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Allegories of EncounterColonial Literacy and Indian Captivities$
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Andrew Newman

Print publication date: 2019

Print ISBN-13: 9781469643458

Published to North Carolina Scholarship Online: September 2019

DOI: 10.5149/northcarolina/9781469643458.001.0001

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Psalm 137 as a Site of Encounter

Psalm 137 as a Site of Encounter

Chapter:
(p.50) Chapter Two Psalm 137 as a Site of Encounter
Source:
Allegories of Encounter
Author(s):

Andrew Newman

Publisher:
University of North Carolina Press
DOI:10.5149/northcarolina/9781469643458.003.0003

References to the famous 137th Psalm (“by the rivers of Babylon”) by colonial captives such as Mary Rowlandson, Isaac Jogues, John Williams, and Elizabeth Hanson are different from those of other Christian writers. Elements of the psalm were recapitulated in the ethnohistorical context of Indian captivity. These include the riverine landscape and pagan captors (verse 1), the compulsion to sing “songs of Zion” (verse 3), and infanticidal violence (verses 8-9). The question posed by verse 4 – “How shall we sing the LORD’s song in a strange land?” – may have been as relevant to the Christian Indians who were confined and persecuted by settlers during King Philip’s War as for any other Christian community.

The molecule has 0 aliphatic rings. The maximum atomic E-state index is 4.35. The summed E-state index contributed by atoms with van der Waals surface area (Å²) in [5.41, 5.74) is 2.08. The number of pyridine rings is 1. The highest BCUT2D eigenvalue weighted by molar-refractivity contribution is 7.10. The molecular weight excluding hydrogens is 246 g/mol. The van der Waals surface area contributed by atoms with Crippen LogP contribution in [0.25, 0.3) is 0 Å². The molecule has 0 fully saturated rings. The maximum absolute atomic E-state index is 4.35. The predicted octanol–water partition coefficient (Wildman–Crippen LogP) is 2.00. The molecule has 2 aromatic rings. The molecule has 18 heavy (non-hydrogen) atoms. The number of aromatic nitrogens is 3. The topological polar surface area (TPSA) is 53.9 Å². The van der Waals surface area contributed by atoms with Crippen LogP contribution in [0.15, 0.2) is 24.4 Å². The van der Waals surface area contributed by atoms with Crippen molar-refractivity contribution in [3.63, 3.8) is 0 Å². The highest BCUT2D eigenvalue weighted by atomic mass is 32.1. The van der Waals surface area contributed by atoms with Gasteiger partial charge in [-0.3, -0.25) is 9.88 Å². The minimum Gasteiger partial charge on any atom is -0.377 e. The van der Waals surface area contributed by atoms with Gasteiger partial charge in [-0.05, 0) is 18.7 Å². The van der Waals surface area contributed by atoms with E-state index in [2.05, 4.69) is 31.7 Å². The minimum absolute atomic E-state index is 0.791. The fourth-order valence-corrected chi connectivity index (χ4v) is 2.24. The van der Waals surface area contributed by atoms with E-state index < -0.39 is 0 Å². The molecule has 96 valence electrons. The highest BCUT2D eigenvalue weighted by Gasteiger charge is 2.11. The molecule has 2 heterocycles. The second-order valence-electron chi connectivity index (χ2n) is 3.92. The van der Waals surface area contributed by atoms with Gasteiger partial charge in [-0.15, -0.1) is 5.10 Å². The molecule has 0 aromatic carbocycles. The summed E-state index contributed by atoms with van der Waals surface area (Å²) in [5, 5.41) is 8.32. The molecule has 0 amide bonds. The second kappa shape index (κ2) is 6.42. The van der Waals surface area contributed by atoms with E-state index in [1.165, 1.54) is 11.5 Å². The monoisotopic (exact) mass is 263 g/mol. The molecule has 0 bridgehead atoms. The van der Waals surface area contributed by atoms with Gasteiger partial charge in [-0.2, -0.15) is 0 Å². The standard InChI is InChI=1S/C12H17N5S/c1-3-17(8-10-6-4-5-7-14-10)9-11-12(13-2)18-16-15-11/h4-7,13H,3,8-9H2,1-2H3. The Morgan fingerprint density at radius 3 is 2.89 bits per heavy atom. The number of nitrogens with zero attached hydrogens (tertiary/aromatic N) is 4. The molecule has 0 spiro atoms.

Keywords:   captivity, Christian Indians, ethnohistory, infanticide, Isaac Jogues, Psalm 137, Mary Rowlandson, John Williams

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